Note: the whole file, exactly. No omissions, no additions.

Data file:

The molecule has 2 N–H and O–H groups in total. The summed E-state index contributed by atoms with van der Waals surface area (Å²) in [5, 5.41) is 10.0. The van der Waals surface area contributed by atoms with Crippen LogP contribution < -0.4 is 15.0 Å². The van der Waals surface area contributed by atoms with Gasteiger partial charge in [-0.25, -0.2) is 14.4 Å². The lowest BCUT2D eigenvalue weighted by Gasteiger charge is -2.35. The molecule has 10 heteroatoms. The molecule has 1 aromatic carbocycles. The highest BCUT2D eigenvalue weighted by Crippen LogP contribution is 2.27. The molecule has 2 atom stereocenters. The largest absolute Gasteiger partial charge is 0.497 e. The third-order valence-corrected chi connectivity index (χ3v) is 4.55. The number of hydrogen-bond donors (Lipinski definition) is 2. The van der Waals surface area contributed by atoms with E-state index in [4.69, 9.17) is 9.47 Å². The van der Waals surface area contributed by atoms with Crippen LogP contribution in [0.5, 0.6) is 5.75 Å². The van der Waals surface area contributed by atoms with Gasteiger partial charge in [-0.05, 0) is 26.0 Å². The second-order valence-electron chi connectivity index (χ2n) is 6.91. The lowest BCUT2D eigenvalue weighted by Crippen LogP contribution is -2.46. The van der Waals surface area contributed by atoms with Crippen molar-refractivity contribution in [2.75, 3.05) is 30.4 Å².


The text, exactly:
The molecule has 2 N–H and O–H groups in total. The summed E-state index contributed by atoms with van der Waals surface area (Å²) in [5, 5.41) is 10.0. The van der Waals surface area contributed by atoms with Crippen LogP contribution < -0.4 is 15.0 Å². The van der Waals surface area contributed by atoms with Gasteiger partial charge in [-0.25, -0.2) is 14.4 Å². The lowest BCUT2D eigenvalue weighted by Gasteiger charge is -2.35. The molecule has 10 heteroatoms. The molecule has 1 aromatic carbocycles. The highest BCUT2D eigenvalue weighted by Crippen LogP contribution is 2.27. The molecule has 2 atom stereocenters. The largest absolute Gasteiger partial charge is 0.497 e. The third-order valence-corrected chi connectivity index (χ3v) is 4.55. The number of hydrogen-bond donors (Lipinski definition) is 2. The van der Waals surface area contributed by atoms with E-state index in [4.69, 9.17) is 9.47 Å². The van der Waals surface area contributed by atoms with Crippen LogP contribution in [0.5, 0.6) is 5.75 Å². The van der Waals surface area contributed by atoms with Gasteiger partial charge in [-0.05, 0) is 26.0 Å². The second-order valence-electron chi connectivity index (χ2n) is 6.91. The lowest BCUT2D eigenvalue weighted by Crippen LogP contribution is -2.46. The van der Waals surface area contributed by atoms with Crippen molar-refractivity contribution in [2.75, 3.05) is 30.4 Å².